The NFL says the number of concussions in games and practices dropped 23.8 percent in 2018. According to figures the league released Thursday, there were a combined 214 recorded concussions in 2018 during the preseason and regular season, compared to a record-high 281 in 2017. The NFL’s concussion reduction strategy, developed in conjunction with the NFL Players Association, included three prongs: intervening in early training camp practices, prohibiting underperforming helmet models, and instituting a series of rule changes rooted in biomechanical research. Most of the 2018 progress can be attributed to a 29 percent drop in concussions during preseason and regular-season games.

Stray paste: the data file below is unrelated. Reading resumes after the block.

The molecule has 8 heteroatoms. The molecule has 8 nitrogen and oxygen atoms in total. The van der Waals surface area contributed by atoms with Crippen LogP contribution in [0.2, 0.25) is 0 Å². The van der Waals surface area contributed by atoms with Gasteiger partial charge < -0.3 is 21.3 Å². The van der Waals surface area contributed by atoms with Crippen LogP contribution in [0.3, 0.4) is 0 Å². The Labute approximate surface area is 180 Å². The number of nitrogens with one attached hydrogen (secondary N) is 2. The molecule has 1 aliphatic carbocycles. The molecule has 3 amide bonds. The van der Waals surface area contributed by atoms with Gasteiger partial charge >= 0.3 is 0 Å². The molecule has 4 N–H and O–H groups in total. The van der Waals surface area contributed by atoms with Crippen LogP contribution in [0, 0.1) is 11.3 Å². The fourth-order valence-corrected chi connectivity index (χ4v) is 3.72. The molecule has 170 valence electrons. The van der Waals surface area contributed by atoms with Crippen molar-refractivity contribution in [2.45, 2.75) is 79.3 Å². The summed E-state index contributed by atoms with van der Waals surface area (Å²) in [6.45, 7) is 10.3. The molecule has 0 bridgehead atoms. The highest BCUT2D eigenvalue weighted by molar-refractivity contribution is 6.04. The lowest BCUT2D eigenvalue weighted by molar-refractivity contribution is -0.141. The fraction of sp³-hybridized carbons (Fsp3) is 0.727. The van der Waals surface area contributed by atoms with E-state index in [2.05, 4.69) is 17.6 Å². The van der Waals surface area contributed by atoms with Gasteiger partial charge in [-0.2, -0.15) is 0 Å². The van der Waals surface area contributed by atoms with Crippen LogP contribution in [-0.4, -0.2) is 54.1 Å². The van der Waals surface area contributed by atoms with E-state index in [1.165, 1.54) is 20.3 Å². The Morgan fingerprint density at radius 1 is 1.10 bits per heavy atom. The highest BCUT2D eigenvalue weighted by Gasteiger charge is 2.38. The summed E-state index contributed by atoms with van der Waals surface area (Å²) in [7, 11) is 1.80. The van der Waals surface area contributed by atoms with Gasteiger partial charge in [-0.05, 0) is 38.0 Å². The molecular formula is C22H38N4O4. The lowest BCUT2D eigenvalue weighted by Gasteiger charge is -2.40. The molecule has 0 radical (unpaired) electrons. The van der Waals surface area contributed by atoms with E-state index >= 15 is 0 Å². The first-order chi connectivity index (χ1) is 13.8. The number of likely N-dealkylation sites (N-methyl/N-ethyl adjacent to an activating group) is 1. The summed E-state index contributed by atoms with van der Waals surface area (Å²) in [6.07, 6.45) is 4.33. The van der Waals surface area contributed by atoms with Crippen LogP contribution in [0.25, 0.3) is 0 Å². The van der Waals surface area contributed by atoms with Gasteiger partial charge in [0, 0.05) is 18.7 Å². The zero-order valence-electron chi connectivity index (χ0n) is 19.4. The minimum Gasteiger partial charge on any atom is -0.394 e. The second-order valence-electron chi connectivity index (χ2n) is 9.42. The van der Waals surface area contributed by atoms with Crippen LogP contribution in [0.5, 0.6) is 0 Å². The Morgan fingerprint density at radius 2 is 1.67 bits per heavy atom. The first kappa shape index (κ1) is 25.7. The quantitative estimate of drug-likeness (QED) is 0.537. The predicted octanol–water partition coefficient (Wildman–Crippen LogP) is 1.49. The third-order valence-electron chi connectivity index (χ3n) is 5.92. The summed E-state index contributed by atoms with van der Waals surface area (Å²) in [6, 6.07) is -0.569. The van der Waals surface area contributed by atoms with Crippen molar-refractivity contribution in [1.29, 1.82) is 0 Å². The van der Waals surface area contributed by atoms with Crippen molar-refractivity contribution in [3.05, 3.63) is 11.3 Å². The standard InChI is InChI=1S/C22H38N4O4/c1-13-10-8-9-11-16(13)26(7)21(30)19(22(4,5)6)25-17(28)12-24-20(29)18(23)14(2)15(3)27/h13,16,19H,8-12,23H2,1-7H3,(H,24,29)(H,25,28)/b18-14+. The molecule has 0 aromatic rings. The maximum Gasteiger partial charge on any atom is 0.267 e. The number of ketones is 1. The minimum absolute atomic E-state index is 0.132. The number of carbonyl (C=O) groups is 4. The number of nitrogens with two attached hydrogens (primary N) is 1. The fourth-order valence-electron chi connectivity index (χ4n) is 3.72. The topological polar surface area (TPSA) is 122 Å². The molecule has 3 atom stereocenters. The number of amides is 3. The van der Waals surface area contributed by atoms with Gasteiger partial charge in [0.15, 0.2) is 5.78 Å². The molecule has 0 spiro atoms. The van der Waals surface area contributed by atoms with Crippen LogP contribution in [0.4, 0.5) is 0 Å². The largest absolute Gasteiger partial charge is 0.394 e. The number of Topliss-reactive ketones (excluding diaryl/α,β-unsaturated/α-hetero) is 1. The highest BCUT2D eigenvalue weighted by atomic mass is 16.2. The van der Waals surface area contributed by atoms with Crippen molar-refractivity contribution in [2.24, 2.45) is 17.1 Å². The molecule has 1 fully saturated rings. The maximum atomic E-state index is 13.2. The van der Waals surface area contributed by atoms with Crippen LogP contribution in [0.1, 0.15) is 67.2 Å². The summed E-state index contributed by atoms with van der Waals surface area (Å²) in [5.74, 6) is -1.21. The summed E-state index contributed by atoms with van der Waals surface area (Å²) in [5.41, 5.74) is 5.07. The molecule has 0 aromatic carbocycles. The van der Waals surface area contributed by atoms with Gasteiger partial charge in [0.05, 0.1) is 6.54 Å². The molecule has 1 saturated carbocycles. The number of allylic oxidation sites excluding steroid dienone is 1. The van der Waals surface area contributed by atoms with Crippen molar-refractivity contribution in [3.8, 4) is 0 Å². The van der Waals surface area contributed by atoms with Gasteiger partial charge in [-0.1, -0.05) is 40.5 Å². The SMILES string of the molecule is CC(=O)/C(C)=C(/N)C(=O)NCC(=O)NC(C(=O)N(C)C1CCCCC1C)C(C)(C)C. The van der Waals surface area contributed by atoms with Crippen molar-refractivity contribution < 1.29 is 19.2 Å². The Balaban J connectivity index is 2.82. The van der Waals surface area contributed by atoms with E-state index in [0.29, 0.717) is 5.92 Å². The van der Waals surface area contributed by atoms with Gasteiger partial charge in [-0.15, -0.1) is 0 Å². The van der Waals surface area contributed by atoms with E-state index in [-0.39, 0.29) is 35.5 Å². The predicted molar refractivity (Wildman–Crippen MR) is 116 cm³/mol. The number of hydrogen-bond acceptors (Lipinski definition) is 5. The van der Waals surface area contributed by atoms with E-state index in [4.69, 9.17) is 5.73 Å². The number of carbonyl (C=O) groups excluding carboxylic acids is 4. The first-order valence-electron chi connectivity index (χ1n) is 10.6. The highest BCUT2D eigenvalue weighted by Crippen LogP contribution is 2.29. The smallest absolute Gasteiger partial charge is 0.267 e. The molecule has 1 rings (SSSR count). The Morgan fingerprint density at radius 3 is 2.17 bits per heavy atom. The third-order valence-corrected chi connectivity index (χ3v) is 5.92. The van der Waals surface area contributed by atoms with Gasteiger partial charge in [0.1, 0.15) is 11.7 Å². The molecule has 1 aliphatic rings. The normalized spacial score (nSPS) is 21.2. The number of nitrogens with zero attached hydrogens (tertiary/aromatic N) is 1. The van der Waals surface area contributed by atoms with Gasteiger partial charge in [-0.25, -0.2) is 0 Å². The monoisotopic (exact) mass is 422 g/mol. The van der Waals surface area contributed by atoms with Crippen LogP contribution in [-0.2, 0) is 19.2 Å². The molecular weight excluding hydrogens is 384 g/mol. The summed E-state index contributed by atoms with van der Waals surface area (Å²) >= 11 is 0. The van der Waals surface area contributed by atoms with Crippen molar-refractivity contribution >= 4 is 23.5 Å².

The new helmet policy, which produced ratings based on performance in independent laboratories, prompted one-third of NFL players to change models for 2018. The percentage of players wearing one of the 17 top-performing helmets rose from 41 percent in 2017 to 74 percent in 2018. Use of helmets that were among the lowest-performing tier dropped from 17 percent to 2 percent; their use will be eliminated entirely in 2019 with the expiration of a one-year grandfather clause. Results of two significant rule changes are not yet clear, Miller said. Although the league banned players from lowering their helmets to initiate contact on opponents, officials only rarely enforced the foul. The same applies to the kickoff, which the competition committee redesigned after research showed it was five times as likely to cause a concussion in 2017 as running or passing plays. There were no concussions on kickoffs during the preseason, and Miller said he is “optimistic” that it was a safer play during the regular season, but the final analysis is not complete.
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